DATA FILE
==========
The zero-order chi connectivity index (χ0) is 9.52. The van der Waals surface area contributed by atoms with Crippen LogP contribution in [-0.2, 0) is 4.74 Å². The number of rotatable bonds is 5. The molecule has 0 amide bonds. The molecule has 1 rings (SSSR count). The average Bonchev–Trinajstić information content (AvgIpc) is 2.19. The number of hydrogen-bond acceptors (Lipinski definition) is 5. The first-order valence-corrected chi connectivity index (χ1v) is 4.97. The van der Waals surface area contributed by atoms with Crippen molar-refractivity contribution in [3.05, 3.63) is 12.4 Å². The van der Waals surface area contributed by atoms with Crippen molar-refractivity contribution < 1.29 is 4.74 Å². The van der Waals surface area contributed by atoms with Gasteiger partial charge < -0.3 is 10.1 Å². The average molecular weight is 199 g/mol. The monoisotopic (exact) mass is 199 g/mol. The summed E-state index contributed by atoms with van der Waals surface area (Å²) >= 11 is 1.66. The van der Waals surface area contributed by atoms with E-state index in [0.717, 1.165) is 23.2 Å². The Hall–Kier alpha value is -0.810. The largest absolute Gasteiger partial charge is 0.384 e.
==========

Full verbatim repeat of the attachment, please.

The zero-order chi connectivity index (χ0) is 9.52. The van der Waals surface area contributed by atoms with Crippen LogP contribution in [-0.2, 0) is 4.74 Å². The number of rotatable bonds is 5. The molecule has 0 amide bonds. The molecule has 1 rings (SSSR count). The average Bonchev–Trinajstić information content (AvgIpc) is 2.19. The number of hydrogen-bond acceptors (Lipinski definition) is 5. The first-order valence-corrected chi connectivity index (χ1v) is 4.97. The van der Waals surface area contributed by atoms with Crippen molar-refractivity contribution in [3.05, 3.63) is 12.4 Å². The van der Waals surface area contributed by atoms with Crippen molar-refractivity contribution < 1.29 is 4.74 Å². The van der Waals surface area contributed by atoms with Gasteiger partial charge < -0.3 is 10.1 Å². The average molecular weight is 199 g/mol. The monoisotopic (exact) mass is 199 g/mol. The summed E-state index contributed by atoms with van der Waals surface area (Å²) >= 11 is 1.66. The van der Waals surface area contributed by atoms with E-state index in [0.717, 1.165) is 23.2 Å². The Hall–Kier alpha value is -0.810. The largest absolute Gasteiger partial charge is 0.384 e.